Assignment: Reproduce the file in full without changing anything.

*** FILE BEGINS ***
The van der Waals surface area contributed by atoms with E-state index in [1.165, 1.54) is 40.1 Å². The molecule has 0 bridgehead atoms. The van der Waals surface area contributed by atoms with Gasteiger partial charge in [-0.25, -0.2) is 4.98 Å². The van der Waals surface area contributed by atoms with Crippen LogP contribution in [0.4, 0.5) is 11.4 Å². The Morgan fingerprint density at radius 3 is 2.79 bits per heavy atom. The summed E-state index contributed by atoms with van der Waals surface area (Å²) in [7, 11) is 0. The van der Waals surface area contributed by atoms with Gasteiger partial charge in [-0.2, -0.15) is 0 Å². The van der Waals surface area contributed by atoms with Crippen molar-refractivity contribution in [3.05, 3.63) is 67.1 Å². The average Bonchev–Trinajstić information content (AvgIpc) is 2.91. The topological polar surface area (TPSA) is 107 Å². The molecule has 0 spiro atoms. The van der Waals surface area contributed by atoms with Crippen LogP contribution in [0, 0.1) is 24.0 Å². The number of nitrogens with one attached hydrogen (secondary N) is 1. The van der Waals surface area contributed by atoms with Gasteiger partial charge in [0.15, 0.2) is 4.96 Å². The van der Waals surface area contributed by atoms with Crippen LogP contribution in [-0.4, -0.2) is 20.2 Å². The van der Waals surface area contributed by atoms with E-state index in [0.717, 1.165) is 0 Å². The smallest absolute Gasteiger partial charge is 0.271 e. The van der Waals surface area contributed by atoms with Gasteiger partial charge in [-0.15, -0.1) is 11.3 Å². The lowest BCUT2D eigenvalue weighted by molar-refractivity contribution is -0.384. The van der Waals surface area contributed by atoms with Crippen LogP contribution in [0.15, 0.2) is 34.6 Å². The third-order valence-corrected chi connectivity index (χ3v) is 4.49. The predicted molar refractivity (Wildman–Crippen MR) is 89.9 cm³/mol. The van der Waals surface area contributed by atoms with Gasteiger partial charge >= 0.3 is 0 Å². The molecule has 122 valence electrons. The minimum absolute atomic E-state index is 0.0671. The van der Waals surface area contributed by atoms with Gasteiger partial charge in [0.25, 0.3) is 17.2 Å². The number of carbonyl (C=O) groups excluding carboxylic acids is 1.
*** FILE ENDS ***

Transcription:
The van der Waals surface area contributed by atoms with E-state index in [1.165, 1.54) is 40.1 Å². The molecule has 0 bridgehead atoms. The van der Waals surface area contributed by atoms with Gasteiger partial charge in [-0.25, -0.2) is 4.98 Å². The van der Waals surface area contributed by atoms with Crippen LogP contribution in [0.4, 0.5) is 11.4 Å². The Morgan fingerprint density at radius 3 is 2.79 bits per heavy atom. The summed E-state index contributed by atoms with van der Waals surface area (Å²) in [7, 11) is 0. The van der Waals surface area contributed by atoms with Gasteiger partial charge in [-0.2, -0.15) is 0 Å². The van der Waals surface area contributed by atoms with Crippen molar-refractivity contribution in [3.05, 3.63) is 67.1 Å². The average Bonchev–Trinajstić information content (AvgIpc) is 2.91. The topological polar surface area (TPSA) is 107 Å². The molecule has 0 spiro atoms. The van der Waals surface area contributed by atoms with Crippen LogP contribution in [0, 0.1) is 24.0 Å². The number of nitrogens with one attached hydrogen (secondary N) is 1. The van der Waals surface area contributed by atoms with Gasteiger partial charge in [0.15, 0.2) is 4.96 Å². The van der Waals surface area contributed by atoms with Crippen LogP contribution in [-0.4, -0.2) is 20.2 Å². The van der Waals surface area contributed by atoms with E-state index in [0.717, 1.165) is 0 Å². The smallest absolute Gasteiger partial charge is 0.271 e. The van der Waals surface area contributed by atoms with Gasteiger partial charge in [-0.15, -0.1) is 11.3 Å². The lowest BCUT2D eigenvalue weighted by molar-refractivity contribution is -0.384. The van der Waals surface area contributed by atoms with Crippen LogP contribution in [0.15, 0.2) is 34.6 Å². The third-order valence-corrected chi connectivity index (χ3v) is 4.49. The predicted molar refractivity (Wildman–Crippen MR) is 89.9 cm³/mol. The van der Waals surface area contributed by atoms with Gasteiger partial charge >= 0.3 is 0 Å². The molecule has 122 valence electrons. The minimum absolute atomic E-state index is 0.0671. The van der Waals surface area contributed by atoms with Gasteiger partial charge in [0.25, 0.3) is 17.2 Å². The number of carbonyl (C=O) groups excluding carboxylic acids is 1.